Thursday, January 14, 2010

Vulcanism - Banos, Ecuador

Local man pulling toffee, it was quite tasty, particularily with dog poops.

Cloud cover billowing upward from the Amazon Basin.

The ravine & river to the right which we followed to the base of the volcano.

Greg and I standing on a lahar, a volcanic mud flow.

Jan.11, 2010

We left the jungle in the pouring rain and accended to 1800 meters through the fog. Along the way we encountered a fallen tree across the road. Luckily we arrived just a man began chainsawing the branches and trunk (under the cover of an umbrella being held for him by a friend) allowing us to pass after only a short wait. The water was cascading down the road and the rain drops were splashing 30cm off the asphalt. We were on our way to Banos, a place Greg visited 5 years ago, and thankfully about 45 minutes away from town the rain stopped. The short dry period did not help much, we arrived at our hostal soaking wet and smelling like a couple of wet dogs.

Christian was the owner of the hostal, and he was very excited to see us roll up on a KLR. Our arrival prompted him to uncover his own KLR which was dormant for the past couple of months. Greg helped him to adjust his doohickey and helped him with some other minor tune up jobs that Christian had on the back burner.

We were exhausted from our ride in the rain so we hit the hay at 8pm knowing that we would be hiking up a steep mountain side in the morning. At approximately 5am the roosters began which was followed by Greg´s alarm clock at 6am which was then followed by a bull horn announcer at 730am who was coordinating group exercises for the school next door. All of this noise did not deter us from sleeping and we rolled out of bed at 830am for real coffee, rolls, and eggs.

Jan.12, 2010

We walked around town gathering snacks for our hike. Armed with 3 liters of water, 2 oranges, 2 rolls, a bag of chips, and some dog poops (beer nuts) we began our ascent. We followed a path and crossed a river which was a tributary to the main river on our right. At this point the path became a trail which followed up a median between the two rivers. Essentially we were hiking up a very big ridge towards the base of the volcano. Immediately the trail jutted upward and we began to sweat. There was a white horse tied to a stick which we considered riding however the point of our journey was to get some excerise while exploring the volcano side (and I´m pretty sure I will not be getting on a horse again in the near future after my last adventure).

Beginning in early January, the volcano became active. This essentially translates to minor tremors followed by spewing smoke and ash which is refered to as pyroclastic flows. On our hike up to the base of the volcano at 3000 meters we were able to see in the daylight billowing plumes of grey expanding volcanic belches. The rumbles at times made us uneasy, the sound was like thunder, and we swear the ground shook.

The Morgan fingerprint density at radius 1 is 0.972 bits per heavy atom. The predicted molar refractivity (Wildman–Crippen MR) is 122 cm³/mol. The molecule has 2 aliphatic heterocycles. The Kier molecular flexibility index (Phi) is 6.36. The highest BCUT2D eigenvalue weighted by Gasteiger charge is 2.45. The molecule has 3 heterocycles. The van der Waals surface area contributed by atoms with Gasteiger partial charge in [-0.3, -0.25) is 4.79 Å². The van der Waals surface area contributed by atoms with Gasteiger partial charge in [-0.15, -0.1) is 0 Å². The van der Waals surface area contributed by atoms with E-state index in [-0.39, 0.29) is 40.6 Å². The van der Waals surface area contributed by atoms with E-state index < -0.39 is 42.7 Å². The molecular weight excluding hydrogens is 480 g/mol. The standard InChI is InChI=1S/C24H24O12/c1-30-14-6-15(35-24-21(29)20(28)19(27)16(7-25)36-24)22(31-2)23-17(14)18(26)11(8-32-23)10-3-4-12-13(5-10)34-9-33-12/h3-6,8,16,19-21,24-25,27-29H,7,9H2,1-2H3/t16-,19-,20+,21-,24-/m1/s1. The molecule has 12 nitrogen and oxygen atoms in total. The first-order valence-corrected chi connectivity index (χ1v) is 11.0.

On the way up we meandered up through a trench which must have been created by years of hoof travel and water erosion. At times this trench was well over 10 feet deep and 7 feet wide. At about 3/4 the way up we found an opening in the barb wire fence paralleling the trail and hiked upward through a field. This was a very good choice which entertained panoramic views of surrounding dormant volcanoes, other fields, farms, valleys, and the town of Banos below.

After four hours of hiking the trail diminished to a cow path and we decided it was time to turn around. On our way down, Greg decided to jump over a small brook and haphazardly stepped onto a 2x4 plank hidden in the grass which caused him to roll his ankle. He wasn´t really hurt, however, it scared him to think that the motorcycle trip could have ended.

We were down the mountain in what seemed no time. We arrived back at our hostal and went for a well deserved dinner. Upon returning to the hostal Christian excitedly prompted us to get our riding gear on and follow him to a view point where we could observe the volcanic activity from an adjacent mountain. After following Christian for only 2 kms we refered to him as CC (Crazy Christian). In the darkness we followed only his tail light through twisting turns and switch backs, making our way to our view point. The road turned from asphalt, to cobblestone and finally to dirt and back to asphalt. We ascended into a thick peasoup fog which was dizzying and disorienting like trying to balance on one foot with your eyes closed. The fog from the Orient was too thick so we headed back down to a point where the volcano was visible in fiery red streaks outlining it´s dark sillouette in the black night sky.

The three of us stopped to watch this magnificent event for some time, and then without warning it seemed as though all activity stopped. We fired up the bikes and headed back home when all of a sudden there was a thunderous crack heard well over the bikes. We looked up to see tumbling red fire balls and streaking red fireworks ejecting from the caldera. It was awesome in all sense of the word.

1 comment:

  1. LMAO! Julie you are so funny.....I didn't realize horses were your nemesis! LMAO! I LOVE the pic of you sitting with the mountains as the back drop!